Originally Published: December 28, 2009
Article titles: upper case versus lower case
During a recent client conversation, I was asked if it was my intention to title blog articles using lower case text (just take a look at the title of this posting). It’s something I have always done when titling blog articles, and therefore have not given much thought to.
This particular client comes from the Chicago style school in which headlines use an “up” style with capitalized words.
Let’s compare up style versus down style:
- Up style: Aides to Iran’s Opposition Leaders Said to Be Arrested
- Down style: Aides to Iran’s opposition leaders said to be arrested
A single style makes readers feel more comfortable from visit to visit and even from publication to publication (if your competitors use the same style). It is a good idea to pick one and stick with it.
Someone, decades ago, had to create up style. I wonder if he or she realized how much that decision would influence the way headlines would be written generations later.
At the time, it may have been the right choice. A set of assumptions went into that style, and it certainly made sense. But are those assumptions still correct today? It’s hard to say without knowing what they were.
In the interim, we can take a look at the top publications of different mediums and see what style they use. I picked newspapers, magazines, and blogs.
Newspapers (top 10 by 2009 circulation)
- Wall Street Journal: up
- USA Today: down
- New York Times: up
- Los Angeles Times: down
- Washington Post: down
- New York Daily News: down
- New York Post: down
- Chicago Tribune: down
- Houston Chronicle: down
- Philadelphia Inquirer: down
Observation: 8 newspapers use down style, 2 use up.
Magazines (top 10 by 2008 circulation)
- Reader’s Digest: up
- Better Homes and Gardens: up
- National Geographic: up
- Good Housekeeping: up
- Family Circle: up
- Woman’s Day: up
- Ladies’ Home Journal: up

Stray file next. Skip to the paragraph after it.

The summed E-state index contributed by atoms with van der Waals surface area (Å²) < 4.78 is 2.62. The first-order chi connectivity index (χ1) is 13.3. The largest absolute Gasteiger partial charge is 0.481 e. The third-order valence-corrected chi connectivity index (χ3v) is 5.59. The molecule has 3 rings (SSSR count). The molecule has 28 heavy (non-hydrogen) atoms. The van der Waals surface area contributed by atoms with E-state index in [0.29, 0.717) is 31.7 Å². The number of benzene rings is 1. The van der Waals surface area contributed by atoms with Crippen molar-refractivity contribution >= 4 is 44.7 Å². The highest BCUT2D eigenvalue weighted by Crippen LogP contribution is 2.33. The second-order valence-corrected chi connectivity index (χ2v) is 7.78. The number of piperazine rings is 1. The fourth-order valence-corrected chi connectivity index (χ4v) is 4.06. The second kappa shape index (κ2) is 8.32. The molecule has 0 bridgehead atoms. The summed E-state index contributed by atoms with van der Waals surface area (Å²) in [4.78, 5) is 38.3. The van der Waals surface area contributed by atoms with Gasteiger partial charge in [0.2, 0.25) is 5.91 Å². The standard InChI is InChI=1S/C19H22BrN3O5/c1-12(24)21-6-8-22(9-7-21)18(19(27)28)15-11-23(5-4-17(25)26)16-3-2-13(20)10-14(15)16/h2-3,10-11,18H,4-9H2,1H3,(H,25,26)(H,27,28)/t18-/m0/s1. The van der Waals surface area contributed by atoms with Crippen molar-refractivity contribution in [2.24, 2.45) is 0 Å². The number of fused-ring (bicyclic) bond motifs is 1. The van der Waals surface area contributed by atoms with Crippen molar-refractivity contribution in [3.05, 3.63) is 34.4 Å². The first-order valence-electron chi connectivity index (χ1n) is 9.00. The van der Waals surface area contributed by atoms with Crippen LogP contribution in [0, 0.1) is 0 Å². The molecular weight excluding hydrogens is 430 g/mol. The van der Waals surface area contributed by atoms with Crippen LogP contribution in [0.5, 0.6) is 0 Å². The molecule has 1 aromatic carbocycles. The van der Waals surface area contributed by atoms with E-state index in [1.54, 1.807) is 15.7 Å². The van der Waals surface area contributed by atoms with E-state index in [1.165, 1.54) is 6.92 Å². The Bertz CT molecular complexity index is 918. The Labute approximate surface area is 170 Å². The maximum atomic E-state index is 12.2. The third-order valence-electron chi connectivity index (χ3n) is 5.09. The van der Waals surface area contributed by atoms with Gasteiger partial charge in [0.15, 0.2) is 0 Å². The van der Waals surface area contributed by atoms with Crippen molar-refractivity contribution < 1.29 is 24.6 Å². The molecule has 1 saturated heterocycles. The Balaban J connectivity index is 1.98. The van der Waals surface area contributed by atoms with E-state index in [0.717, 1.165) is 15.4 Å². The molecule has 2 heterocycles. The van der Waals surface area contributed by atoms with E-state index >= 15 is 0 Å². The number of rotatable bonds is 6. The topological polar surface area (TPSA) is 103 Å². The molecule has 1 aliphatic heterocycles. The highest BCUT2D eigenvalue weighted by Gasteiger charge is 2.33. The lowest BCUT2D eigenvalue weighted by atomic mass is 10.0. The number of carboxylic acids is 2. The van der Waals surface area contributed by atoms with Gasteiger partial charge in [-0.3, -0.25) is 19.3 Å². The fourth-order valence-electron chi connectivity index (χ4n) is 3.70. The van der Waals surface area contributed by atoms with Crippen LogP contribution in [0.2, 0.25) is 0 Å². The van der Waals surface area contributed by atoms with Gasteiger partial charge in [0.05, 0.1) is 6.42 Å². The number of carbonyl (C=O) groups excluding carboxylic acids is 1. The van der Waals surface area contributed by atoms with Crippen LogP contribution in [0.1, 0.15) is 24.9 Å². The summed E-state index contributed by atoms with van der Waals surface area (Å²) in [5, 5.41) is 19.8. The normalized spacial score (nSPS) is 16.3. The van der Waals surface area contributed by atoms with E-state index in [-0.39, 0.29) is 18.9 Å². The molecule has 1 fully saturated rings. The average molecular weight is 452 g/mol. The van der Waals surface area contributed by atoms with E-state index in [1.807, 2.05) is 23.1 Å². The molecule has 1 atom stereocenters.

- People: up
- Game Informer: up
- Time: up
Observation: All 10 magazines use up style headlines.
This surprised me. Newspapers and magazines are very different in the headline style they use. One possible reason for the difference is that magazines are published much less frequently, have fewer articles than newspapers, and shorter article titles.
Blogs (top 10 ranked by Technorati)
- The Huffington Post: up
- Gizmodo: up
- TechCrunch: up
- Boing Boing: down
- TMZ: up
- Gawker: up
- Mashable: up
- The Daily Beast: up
- Engadget: down
- The Daily Dish: up
Observation: 8 use up style, 2 use down style
Discussion & thoughts
Of the three mediums, newspaper, magazines, and blog, no result surprised me more than blogs. I figured that blogs, being progressive, would be most likely to use down-style headlines. Instead, we find that most of the major blogs use up-style headlines
Why is this?
It could be that up-style is the method that readers prefer. Alternatively, it could just be that the top bloggers (or their editors) come from magazine backgrounds.
The assumptions are unclear, but one trend I do notice is that up-style headlines tend to be shorter. This makes sense, because short, capitalized titles don’t look like crap, and the contrast between them and the copy beneath is aesthetically pleasant.
My personal preference is to be more descriptive when writing article titles so that readers have more feed-forward information (they know what to expect). This assumption is what brought me to construct headlines using down style.
What I don’t know is how up style versus down style impacts perceived usability and aesthetics. I suspect that it does, though I don’t know what that relationship will look like.
Going into this article, I expected to confirm my belief that down style is the way to go, but after exploring the top newspapers, magazines, and blogs, it is not so clear that I am right. Maybe I need to adjust my own style.